First For Women



Certain plant foods contain natural chemicals called oxalates that can become toxic when consumed regularly, causing symptoms like brain fog, joint pain and weight gain.

Not all healthy foods are healthy for every body, asserts nutrition expert Sally K. Norton, M.P.H. “I was floored to think that food in my healthy diet, like spinach, Swiss chard and sweet potatoes, had been making me sick.” But they were. Now, she’s spreading the word about oxalate overload, especially to older women since cells weakened by age or chronic inflammati­on run the greatest risk of oxalate accumulati­on—and pose the most potential for healing.

Ken Berry, M.D., adds, “By lowering your oxalates, you’re going to get tremendous relief from inflammati­on quickly.” One woman FIRST spoke to lost 38 pounds in a month.

On Norton’s four-week plan, you’ll practice oxalate-aware eating by limiting high-oxalate foods and opting for lower-oxalate alternativ­es (see chart at right). In general, meat, eggs, cheese and cabbage are low-oxalate, whereas some seeds, tree nuts and beans are higher in oxalates. But this approach isn’t about perfection. Grandmothe­r Marty Wilson, who dropped three pant sizes, shares, “I followed Sally’s oxalate advice like a C+ student and still have seen so much progress. It makes it easier to lose weight!”

To see slimming results, follow this gentle step-down approach…

Week 1: Reduce oxalate consumptio­n to less than 200 mg. per day (about 60 mg. per meal). Start by removing the top offenders, like spinach, beets and dark chocolate.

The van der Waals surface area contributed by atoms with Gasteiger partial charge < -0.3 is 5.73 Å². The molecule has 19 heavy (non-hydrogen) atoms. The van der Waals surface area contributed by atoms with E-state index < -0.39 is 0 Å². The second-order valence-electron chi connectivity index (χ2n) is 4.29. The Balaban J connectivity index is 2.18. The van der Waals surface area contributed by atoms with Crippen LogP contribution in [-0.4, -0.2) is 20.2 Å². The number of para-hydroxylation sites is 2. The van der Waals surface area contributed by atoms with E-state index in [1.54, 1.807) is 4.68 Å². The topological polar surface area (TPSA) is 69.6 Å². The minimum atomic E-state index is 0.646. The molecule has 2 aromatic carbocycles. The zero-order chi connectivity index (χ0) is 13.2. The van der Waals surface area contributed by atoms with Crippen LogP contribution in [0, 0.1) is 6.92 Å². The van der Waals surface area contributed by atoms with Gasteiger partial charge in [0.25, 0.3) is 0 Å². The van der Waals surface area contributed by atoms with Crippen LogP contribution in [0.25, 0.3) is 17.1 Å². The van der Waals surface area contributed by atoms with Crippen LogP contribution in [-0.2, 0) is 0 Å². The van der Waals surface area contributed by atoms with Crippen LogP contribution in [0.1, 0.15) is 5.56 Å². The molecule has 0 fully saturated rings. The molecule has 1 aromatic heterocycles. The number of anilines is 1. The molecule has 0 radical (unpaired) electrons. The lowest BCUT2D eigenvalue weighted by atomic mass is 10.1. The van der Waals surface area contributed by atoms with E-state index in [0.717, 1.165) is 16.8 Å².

Weeks 2–4: Reduce oxalates to

100 mg. or fewer per day, with the goal of getting under 60 mg. daily (about 20 mg. per meal).

Week 5 and beyond: If you’ve reached your goal, experiment with adding back in some foods during maintenanc­e mode. But know that healing can take time depending on your level of sensitivit­y. If symptoms return or weight rebounds, reduce oxalates by repeating the prior step.

Throughout the plan and beyond, use these tips to rev success…

Squeeze a lemon. Start each day consuming citric acid in the form of 1⁄2 cup of undiluted (full-strength) lemon juice. Norton says, “It helps break down oxalate crystals.”

Get calcium this way. This mineral binds to oxalates, mopping up excess and protecting the kidneys from stones. Aim for a daily dose of 800 to 1,400 mg., depending on your dairy food intake. Look for a product without vitamin D, like Nature’s Way Calcium Citrate 500 mg. (drugstores), to improve oxalate excretion.

Boil your broccoli. To lower the oxalate content in raw broccoli, boil it for 10 minutes and discard the water. Norton explains, “This breaks down the cell structures so some oxalates can leach into the cooking water.”

Enjoy a healing soak. Some temporary detox symptoms like headache or fatigue can occur as oxalates are flushed from the body. Soaking in mineral-rich water can help, says Norton. To do, add 1⁄2 cup of Epsom salts to a basin of warm water and soak feet for 15 minutes every other day or add 2 cups to a bath twice a week.

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